While pulling together this list, I was reminded that it's not always the guy who gets the honey-do list. In this day and age, we're all pitching in to get things done. Just know that these are guidelines and there are always exceptions to the rules and that this article is written for both males and females as a guide for all honeys NOT to do the following:
"Scatter things around so it looks like we have something" technique - Scattering your belongings all around the house only creates a sparse and unfinished look. And half finished is just that - half finished. What's more important is having finished rooms that give you a sense of accomplishment and provide the will to carry-on with the rest of the house, one room at a time, without becoming overwhelmed. Finish each room completely. It's much more satisfying.
Hanging art as if everyone is 6'3" - Oftentimes, homeowners don't know where or how to place their art. If you hang it too high, you're either implying that the artist is over 6 foot or that he painted with his arm extended over his head. Art should be placed at eye level, the level in which the artist created his masterpiece. So, you ask, 'what if the artist is over 6 feet'. Doesn't matter. The average person is between 5'7" and 5'9" and they need to see the art as the average sized artist would have seen it, for the most part anyway.
Hanging art in the middle of the wall / trying to fill a void - Have you ever put a piece of art in the middle of the wall because you thought you needed to fill a void? Or you were brought up to believe that's the only place it should go? It's best to place your art in the scene you are creating, usually in close proximity to a furniture grouping. Be daring and lean them against a wall on top of a piece of furniture for a more casual look or behind an object, which is my next point...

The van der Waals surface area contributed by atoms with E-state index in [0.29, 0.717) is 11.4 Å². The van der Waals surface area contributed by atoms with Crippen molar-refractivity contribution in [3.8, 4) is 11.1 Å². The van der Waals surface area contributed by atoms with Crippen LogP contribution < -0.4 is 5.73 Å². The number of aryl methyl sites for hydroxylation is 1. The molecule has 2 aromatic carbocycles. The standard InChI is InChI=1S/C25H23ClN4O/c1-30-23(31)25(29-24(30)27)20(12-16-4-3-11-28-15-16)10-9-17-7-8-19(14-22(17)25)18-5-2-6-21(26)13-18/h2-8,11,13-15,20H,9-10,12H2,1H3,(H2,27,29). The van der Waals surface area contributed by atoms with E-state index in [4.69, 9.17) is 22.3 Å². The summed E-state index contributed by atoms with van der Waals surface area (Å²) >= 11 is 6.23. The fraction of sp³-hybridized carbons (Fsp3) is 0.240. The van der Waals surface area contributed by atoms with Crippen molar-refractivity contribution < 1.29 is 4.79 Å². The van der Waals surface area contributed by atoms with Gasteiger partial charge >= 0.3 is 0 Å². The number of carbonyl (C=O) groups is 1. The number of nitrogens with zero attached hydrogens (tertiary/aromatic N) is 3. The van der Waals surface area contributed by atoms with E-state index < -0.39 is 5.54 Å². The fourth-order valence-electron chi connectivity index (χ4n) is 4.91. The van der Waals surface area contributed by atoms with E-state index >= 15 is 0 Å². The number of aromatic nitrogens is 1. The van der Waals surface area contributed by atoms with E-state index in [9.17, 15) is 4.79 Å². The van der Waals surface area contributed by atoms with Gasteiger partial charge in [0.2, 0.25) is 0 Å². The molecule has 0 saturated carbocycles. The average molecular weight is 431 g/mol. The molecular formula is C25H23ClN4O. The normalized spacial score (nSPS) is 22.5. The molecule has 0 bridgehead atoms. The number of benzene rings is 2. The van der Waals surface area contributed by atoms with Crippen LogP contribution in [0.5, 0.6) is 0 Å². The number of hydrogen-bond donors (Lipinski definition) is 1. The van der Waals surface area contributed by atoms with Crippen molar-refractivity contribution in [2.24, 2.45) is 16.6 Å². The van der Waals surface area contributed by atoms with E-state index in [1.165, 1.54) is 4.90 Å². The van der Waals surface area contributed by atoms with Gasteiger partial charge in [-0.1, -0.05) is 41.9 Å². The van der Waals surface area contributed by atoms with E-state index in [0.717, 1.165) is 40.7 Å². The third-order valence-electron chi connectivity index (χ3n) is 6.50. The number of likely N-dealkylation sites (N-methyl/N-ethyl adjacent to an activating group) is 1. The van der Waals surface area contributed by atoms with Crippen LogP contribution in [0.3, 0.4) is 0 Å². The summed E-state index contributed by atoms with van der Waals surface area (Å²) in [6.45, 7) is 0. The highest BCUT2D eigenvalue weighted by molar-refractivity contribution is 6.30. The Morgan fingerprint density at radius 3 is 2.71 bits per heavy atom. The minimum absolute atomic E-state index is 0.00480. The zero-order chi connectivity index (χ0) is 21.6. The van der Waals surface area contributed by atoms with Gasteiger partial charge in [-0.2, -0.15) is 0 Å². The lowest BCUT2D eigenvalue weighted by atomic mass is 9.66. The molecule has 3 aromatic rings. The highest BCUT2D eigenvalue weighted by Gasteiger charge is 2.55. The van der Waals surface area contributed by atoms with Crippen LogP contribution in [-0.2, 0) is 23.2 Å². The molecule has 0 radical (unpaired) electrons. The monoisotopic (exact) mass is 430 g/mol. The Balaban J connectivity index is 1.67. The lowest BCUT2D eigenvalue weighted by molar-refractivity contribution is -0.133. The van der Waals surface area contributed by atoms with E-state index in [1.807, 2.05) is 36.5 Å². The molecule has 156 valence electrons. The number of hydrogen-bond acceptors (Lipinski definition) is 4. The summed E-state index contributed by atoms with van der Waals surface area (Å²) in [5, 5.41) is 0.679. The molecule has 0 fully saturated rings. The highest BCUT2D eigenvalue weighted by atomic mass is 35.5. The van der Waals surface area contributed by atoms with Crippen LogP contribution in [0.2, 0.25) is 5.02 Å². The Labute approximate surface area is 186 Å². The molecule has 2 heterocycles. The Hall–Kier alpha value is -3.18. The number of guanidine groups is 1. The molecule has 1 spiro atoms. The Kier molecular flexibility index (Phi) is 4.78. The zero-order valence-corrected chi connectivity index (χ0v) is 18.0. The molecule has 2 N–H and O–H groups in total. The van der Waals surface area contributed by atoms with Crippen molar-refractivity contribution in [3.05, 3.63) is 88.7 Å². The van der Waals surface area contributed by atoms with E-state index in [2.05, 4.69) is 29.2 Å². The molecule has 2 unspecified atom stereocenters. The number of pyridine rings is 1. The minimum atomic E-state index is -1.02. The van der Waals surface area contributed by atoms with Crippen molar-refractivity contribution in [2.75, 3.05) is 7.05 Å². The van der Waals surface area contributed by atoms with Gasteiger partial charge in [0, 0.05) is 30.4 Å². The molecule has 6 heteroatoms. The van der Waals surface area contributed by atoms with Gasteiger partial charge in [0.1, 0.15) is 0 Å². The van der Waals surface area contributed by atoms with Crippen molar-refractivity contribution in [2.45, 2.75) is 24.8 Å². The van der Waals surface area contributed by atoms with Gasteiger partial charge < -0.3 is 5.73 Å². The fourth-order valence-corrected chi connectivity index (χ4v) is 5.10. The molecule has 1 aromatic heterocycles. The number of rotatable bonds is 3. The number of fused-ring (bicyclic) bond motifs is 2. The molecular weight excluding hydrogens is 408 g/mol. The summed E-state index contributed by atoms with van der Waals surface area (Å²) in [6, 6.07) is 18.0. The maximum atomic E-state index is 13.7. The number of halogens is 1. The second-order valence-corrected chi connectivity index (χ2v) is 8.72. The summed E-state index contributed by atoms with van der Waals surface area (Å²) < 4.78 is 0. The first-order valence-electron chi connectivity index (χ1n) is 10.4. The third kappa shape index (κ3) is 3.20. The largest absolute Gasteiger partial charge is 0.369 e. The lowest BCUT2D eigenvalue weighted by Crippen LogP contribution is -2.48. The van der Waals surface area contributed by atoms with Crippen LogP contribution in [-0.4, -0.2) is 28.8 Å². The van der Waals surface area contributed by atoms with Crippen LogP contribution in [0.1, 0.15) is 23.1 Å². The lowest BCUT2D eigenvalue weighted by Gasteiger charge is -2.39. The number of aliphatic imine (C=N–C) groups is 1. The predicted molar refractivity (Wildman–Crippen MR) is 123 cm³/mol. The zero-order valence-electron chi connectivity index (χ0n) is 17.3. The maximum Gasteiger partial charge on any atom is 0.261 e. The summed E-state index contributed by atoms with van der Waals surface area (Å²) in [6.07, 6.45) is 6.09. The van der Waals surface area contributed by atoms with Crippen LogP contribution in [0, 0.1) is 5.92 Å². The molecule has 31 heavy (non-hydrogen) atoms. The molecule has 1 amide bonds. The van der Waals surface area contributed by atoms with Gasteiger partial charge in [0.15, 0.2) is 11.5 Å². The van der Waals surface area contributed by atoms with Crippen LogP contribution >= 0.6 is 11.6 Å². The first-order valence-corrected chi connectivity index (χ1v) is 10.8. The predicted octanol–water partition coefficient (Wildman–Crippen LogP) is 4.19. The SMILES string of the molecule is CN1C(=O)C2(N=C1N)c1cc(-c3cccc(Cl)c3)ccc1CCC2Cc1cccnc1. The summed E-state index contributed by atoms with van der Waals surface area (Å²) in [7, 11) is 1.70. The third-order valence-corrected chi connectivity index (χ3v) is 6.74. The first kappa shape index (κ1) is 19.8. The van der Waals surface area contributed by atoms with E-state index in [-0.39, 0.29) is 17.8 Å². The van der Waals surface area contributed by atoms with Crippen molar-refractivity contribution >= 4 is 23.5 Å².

Placing the "sit-upons" incorrectly ("sit-upons" is another fancy name for accessories since they always sit upon something; I 'learnt' that from the folks down south just recently). Think in layers. Putting your sit-upons side-by-each, all in a line, is boring. Tuck things closer to each other. Stagger and stack pieces. It's called hide-n-go seek art and it creates an environment that stimulates the mind and creates a sense of curiosity, making the room more intriguing.
Choosing colors anywhere but the space in which they were intended - This is a very costly mistake, one that will haunt you until you repaint. Always bring the color swatches home from the paint store and view them in the room where they will be applied. Also, view the swatch at different times of the day and watch as it changes. Choose the color that best represents the color you want during the time of day that you will spend the most time in. If you like how it looks in the evening and evening is when you use that room the most, it's a good choice.
DIYing it when you clearly don't have a handyman-bone in your body - The first thing any DIYer should take into account when considering a new project is that it will probably take twice as much time and three times as much money as you thought. Or maybe it's three times as long and twice as much money. It's okay to ask for help.
Setting the Dining Room table at all times - While we might believe that we have the most beautiful china around, it's best to display it in a cabinet where it can remain safe and sound and dust-free, not on the dining room table awaiting the next dinner guests that may not come for another 6 months. Who wants a pretentious, stodgy, contrived home anyway? Now what I'm talking about is different than an orderly home, where the homeowners have succeeded in creating workable storage solutions. Everything you display in your home should have a rhyme and reason as much as possible, creating a natural environment. If it's a true l'objet (piece of art, not necessarily the company with that name), give it a unique home, a piece that displays art properly. Again, rhyme and reason.
That's all for now. Stay tuned for more tips and tricks of the trade. Until then...